WWII veterans' kids keep reunions,
By Andrea Stone, USA TODAY
GETTYSBURG, Pa. If World War
II made any impression on my father, he never said. Like many of his generation,
the one they now call "the greatest," Dad rarely talked about the war.
Cpl. Milton Stone was an Army
Air Force aircraft and engine mechanic in the 43rd Bomb Squadron, 29th Bomb
Group. His unit was sent to Guam to take part in the 1945 firebombing of Japan,
a ferocious campaign that helped end the war. But he wasn't a war hero. In fact,
he didn't much care for the military. "He disapproved of veterans groups," says
my brother Philip, a Vietnam veteran. He thought "they never grew up." (Related
audio and photos: USA
TODAY's Andrea Stone traces father's WWII history)
Yet here I was, 11 years after my father
died, attending a three-day reunion of men who shared that Pacific island with
him so long ago. They were old and frail, much like the long-bearded Civil War
veterans immortalized in newsreels shot here at Gettysburg a half-century after
their historic battle.
Why was I here? What did I hope, at
age 46, to find? Perhaps a side of my father I never knew. Something to help
explain the man he was to become. Maybe even someone who knew him then.
Whatever it was, thousands of other
baby boomers are searching for it, too. On this Veterans Day, as work wraps
up on the National World War II Memorial in Washington, the children of World
War II vets are asking — sometimes for the first time — what Dad
and Mom did in the war. For us, learning about the past helps keep their memory
alive. But like the memorial that will be dedicated next Memorial Day, the questions
often come too late. Of the 16 million veterans of World War II, just one in
four are still alive. Every day, 1,100 more die.
Faced with our parents' mortality and
contemplating our own, many of my generation — even those who rejected
our parents' values during the turbulent '60s — have become more interested
in the defining event of our parents' lives. Having lived through Sept. 11,
we now have an inkling what Pearl Harbor was like. And we know it was nothing
But because so many of our parents are
now gone or no longer able to guide the way, thousands of us are finding other
ways to connect. Emotional reunions like the one held here for the 29th Bomb
Group are one route. So are battlefield tours and Internet research.
"Maybe my generation is realizing now
what great things this generation did for the world, and we realize there's
not a lot of time left to gather up that part of history firsthand," says Mike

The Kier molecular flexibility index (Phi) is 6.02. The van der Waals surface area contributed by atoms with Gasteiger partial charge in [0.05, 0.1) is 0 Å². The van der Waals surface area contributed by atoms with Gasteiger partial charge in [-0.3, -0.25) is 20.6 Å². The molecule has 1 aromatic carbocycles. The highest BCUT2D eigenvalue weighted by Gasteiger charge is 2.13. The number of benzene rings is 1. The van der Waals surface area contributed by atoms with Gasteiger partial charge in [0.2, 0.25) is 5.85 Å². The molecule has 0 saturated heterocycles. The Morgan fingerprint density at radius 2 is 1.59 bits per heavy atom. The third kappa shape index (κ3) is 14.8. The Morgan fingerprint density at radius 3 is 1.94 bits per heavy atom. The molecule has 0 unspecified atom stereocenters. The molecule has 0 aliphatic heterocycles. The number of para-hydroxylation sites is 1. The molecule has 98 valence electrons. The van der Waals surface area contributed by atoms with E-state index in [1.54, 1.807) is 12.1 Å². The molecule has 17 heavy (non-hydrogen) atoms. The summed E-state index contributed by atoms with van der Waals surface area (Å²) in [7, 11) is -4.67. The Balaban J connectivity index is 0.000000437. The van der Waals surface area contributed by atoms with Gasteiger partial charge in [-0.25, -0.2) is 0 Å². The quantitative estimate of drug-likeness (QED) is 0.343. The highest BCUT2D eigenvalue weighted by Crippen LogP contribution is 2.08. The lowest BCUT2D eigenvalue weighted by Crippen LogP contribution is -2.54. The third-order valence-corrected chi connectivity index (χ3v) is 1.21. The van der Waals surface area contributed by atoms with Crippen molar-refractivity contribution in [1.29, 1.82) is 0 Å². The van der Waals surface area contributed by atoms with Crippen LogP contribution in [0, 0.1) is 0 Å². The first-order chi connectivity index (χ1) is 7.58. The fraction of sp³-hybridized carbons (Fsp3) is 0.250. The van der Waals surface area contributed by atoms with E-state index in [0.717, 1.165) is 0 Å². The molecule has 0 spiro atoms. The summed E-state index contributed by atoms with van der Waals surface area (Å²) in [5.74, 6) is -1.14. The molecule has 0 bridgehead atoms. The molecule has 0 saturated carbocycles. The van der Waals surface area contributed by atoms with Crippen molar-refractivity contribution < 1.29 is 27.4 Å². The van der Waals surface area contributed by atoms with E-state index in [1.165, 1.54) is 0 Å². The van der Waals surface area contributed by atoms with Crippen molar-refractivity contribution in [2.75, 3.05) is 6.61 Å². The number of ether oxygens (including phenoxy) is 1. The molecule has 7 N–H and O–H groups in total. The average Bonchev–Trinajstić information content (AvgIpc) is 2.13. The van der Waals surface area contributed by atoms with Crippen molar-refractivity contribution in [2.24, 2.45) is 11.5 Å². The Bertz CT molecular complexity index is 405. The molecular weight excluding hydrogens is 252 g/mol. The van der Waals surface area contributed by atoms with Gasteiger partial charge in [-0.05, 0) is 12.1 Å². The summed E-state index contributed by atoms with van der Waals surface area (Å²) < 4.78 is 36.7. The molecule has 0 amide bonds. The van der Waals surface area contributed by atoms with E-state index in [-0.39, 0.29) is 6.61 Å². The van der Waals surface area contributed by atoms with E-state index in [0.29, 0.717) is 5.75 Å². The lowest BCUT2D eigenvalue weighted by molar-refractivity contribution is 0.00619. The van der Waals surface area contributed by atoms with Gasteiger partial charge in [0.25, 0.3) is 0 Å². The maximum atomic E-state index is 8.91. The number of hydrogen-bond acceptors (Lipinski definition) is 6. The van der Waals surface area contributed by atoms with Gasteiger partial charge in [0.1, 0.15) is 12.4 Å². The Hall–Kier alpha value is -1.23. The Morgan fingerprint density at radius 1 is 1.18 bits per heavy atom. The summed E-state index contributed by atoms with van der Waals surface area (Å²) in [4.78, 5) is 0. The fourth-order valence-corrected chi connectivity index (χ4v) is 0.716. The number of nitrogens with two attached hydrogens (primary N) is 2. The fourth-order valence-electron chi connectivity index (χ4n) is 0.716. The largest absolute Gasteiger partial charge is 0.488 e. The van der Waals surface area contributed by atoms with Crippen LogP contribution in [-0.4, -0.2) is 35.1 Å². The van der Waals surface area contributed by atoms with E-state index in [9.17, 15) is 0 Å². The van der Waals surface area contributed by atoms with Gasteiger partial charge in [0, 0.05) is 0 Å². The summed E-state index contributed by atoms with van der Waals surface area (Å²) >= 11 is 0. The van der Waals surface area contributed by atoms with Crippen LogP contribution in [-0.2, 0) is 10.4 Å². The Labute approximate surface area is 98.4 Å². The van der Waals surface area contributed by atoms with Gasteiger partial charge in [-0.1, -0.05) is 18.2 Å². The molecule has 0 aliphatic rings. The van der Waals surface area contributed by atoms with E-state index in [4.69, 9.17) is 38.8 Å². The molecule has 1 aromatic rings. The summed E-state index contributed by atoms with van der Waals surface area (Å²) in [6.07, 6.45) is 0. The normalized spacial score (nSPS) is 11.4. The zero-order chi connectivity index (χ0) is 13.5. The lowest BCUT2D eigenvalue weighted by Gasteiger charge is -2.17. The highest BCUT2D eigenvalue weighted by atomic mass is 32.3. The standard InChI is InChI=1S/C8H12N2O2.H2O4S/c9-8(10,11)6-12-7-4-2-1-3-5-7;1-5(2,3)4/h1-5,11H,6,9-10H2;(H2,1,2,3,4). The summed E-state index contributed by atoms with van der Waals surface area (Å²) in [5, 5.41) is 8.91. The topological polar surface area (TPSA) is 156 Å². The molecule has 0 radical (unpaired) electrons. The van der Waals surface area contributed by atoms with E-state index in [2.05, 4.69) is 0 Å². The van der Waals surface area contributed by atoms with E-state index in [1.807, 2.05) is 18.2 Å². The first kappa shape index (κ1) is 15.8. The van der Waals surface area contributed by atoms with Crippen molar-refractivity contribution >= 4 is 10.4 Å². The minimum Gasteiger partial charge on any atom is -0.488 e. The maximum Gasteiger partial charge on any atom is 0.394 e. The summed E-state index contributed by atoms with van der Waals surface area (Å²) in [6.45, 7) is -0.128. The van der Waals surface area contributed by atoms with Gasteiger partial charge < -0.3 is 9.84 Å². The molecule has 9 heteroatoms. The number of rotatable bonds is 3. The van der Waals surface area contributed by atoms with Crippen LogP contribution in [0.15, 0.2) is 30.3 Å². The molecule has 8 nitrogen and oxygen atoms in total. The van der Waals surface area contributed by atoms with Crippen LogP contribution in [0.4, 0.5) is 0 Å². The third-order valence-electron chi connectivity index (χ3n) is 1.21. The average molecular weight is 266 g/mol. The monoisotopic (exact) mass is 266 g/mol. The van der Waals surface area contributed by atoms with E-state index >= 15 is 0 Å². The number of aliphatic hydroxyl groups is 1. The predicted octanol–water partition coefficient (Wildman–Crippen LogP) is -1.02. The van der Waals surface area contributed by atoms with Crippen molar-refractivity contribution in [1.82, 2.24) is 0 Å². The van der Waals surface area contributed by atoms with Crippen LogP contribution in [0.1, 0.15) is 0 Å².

Cahalan, 40. The United Parcel Service pilot, who traveled here from Louisville
was among six children and grandchildren accompanying Paul Cahalan, a B-29 radio
operator who turned 79 at the reunion.
Brendan Reidy, 78, a B-29 gunner and
retired New York City detective, brought his wife to reunions before her death.
This time, he brought several children and grandchildren. "They all wanted to
find out what I did in the war," he says.
Like the children of Holocaust survivors,
the offspring of World War II veterans are the "caretakers of their parents'
memories," says Ed Linenthal, a University of Wisconsin, Oshkosh, religion professor
who studies commemoration. "Given the deep divisions over the war in Vietnam
and the growing (debate) over the war in Iraq, keeping the 'good' war a stable
memory is certainly part of the work of heritage."
The work of memory is carried out on
•The Internet. Our parents'
accomplishments were documented with typewriters and carbon paper. Their children
are wired and using the Internet to track down their stories. From Web sites
that play Glenn Miller's In the Mood to chat rooms on sites such as www.armyairforces.com,
the Internet has become a central clearinghouse about the war.
Marylou Bennett, 49, an educational
researcher from Newtown, Pa., was teaching her mother how to search the Web
in August. She typed in the name of her uncle, Robert Fritschell, a B-29 commander
whose plane was lost over Japan. Up popped the 29th Bomb Group site.
There she found an inquiry from Tom
Loll, 55, of Ripley, N.Y. He was looking for information about his uncle, Raymond
Loll — Fritschell's co-pilot. Bennett and Loll began an e-mail exchange
that led them to meet at last month's reunion. Bennett's mother — Fritschell's
kid sister Carolou Nelsen — also came.
"It's so interesting that these young
people are here," says Nelsen, 75, of Milwaukee. "This reverence for camaraderie,
of shared experience, may be the only good thing to come from the war."
For Dan Dupre, 53, the search began
when he recently noticed "29th Bomb Group" etched into the grave marker of his
father, who died in 1966. "I just Googled it, and there it was," he says of
the link to Arthur Dupre's unit. When the group's historian, Joseph Chovelak,
responded to Dupre's e-mail with an envelope of information about the B-29 munitions
specialist, "it blew me out of my chair," says Dupre, a Jacksonville insurance
executive. So he came to the reunion. "I just felt like I needed to," he says.
"You have to connect."
Affluent baby boomers are spending vacations retracing their fathers' footsteps.